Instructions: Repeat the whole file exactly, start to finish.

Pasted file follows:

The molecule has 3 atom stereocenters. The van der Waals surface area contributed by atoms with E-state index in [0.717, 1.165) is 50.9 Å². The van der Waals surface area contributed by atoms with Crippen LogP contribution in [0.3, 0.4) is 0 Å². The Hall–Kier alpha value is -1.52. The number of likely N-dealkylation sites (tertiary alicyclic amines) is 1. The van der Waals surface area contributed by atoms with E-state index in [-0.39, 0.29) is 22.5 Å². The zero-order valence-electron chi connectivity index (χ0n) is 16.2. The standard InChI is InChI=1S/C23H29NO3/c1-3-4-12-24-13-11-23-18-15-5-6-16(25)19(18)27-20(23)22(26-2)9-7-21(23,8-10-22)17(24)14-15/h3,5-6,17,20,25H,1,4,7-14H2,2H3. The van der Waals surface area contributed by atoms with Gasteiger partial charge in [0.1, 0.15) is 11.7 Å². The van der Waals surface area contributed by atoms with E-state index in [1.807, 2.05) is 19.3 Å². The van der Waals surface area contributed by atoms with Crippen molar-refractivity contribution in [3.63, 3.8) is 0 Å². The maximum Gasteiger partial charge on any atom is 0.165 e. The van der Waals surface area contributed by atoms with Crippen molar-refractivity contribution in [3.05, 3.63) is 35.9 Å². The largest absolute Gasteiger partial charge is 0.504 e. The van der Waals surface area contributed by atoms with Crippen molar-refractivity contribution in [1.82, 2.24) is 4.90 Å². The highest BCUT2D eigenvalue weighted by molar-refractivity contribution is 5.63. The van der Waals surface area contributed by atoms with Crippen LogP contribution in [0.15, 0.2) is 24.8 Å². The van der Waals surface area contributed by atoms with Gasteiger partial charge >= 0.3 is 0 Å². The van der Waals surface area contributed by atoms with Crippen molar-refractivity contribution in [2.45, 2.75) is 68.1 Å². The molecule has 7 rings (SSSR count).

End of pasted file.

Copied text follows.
The molecule has 3 atom stereocenters. The van der Waals surface area contributed by atoms with E-state index in [0.717, 1.165) is 50.9 Å². The van der Waals surface area contributed by atoms with Crippen LogP contribution in [0.3, 0.4) is 0 Å². The Hall–Kier alpha value is -1.52. The number of likely N-dealkylation sites (tertiary alicyclic amines) is 1. The van der Waals surface area contributed by atoms with E-state index in [-0.39, 0.29) is 22.5 Å². The zero-order valence-electron chi connectivity index (χ0n) is 16.2. The standard InChI is InChI=1S/C23H29NO3/c1-3-4-12-24-13-11-23-18-15-5-6-16(25)19(18)27-20(23)22(26-2)9-7-21(23,8-10-22)17(24)14-15/h3,5-6,17,20,25H,1,4,7-14H2,2H3. The van der Waals surface area contributed by atoms with Gasteiger partial charge in [0.1, 0.15) is 11.7 Å². The van der Waals surface area contributed by atoms with E-state index in [1.807, 2.05) is 19.3 Å². The van der Waals surface area contributed by atoms with Crippen molar-refractivity contribution in [3.63, 3.8) is 0 Å². The maximum Gasteiger partial charge on any atom is 0.165 e. The van der Waals surface area contributed by atoms with Crippen molar-refractivity contribution in [3.05, 3.63) is 35.9 Å². The largest absolute Gasteiger partial charge is 0.504 e. The van der Waals surface area contributed by atoms with Crippen molar-refractivity contribution in [1.82, 2.24) is 4.90 Å². The highest BCUT2D eigenvalue weighted by molar-refractivity contribution is 5.63. The van der Waals surface area contributed by atoms with Crippen LogP contribution in [0.15, 0.2) is 24.8 Å². The van der Waals surface area contributed by atoms with Gasteiger partial charge >= 0.3 is 0 Å². The van der Waals surface area contributed by atoms with Crippen molar-refractivity contribution in [2.45, 2.75) is 68.1 Å². The molecule has 7 rings (SSSR count).